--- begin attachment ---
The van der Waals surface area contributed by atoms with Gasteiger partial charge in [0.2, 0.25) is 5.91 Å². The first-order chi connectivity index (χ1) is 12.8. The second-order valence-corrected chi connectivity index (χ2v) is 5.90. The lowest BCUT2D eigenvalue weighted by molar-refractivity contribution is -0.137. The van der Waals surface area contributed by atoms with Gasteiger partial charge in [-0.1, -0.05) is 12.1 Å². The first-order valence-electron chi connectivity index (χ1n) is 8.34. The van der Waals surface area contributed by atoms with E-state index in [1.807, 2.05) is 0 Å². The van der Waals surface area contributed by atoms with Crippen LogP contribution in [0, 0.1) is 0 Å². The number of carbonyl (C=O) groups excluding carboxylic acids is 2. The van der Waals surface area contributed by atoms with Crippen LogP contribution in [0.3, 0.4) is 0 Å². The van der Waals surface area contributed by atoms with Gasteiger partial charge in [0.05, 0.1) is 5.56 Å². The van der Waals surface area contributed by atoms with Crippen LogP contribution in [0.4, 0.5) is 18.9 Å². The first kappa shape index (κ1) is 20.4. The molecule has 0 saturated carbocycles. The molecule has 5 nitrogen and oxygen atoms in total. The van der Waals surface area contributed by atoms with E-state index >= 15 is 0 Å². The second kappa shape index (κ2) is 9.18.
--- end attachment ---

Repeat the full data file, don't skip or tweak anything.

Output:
The van der Waals surface area contributed by atoms with Gasteiger partial charge in [0.2, 0.25) is 5.91 Å². The first-order chi connectivity index (χ1) is 12.8. The second-order valence-corrected chi connectivity index (χ2v) is 5.90. The lowest BCUT2D eigenvalue weighted by molar-refractivity contribution is -0.137. The van der Waals surface area contributed by atoms with Gasteiger partial charge in [-0.1, -0.05) is 12.1 Å². The first-order valence-electron chi connectivity index (χ1n) is 8.34. The van der Waals surface area contributed by atoms with E-state index in [1.807, 2.05) is 0 Å². The van der Waals surface area contributed by atoms with Crippen LogP contribution in [0, 0.1) is 0 Å². The number of carbonyl (C=O) groups excluding carboxylic acids is 2. The van der Waals surface area contributed by atoms with Crippen LogP contribution in [0.3, 0.4) is 0 Å². The van der Waals surface area contributed by atoms with Gasteiger partial charge in [0.05, 0.1) is 5.56 Å². The van der Waals surface area contributed by atoms with Crippen LogP contribution in [0.4, 0.5) is 18.9 Å². The first kappa shape index (κ1) is 20.4. The molecule has 0 saturated carbocycles. The molecule has 5 nitrogen and oxygen atoms in total. The van der Waals surface area contributed by atoms with E-state index >= 15 is 0 Å². The second kappa shape index (κ2) is 9.18.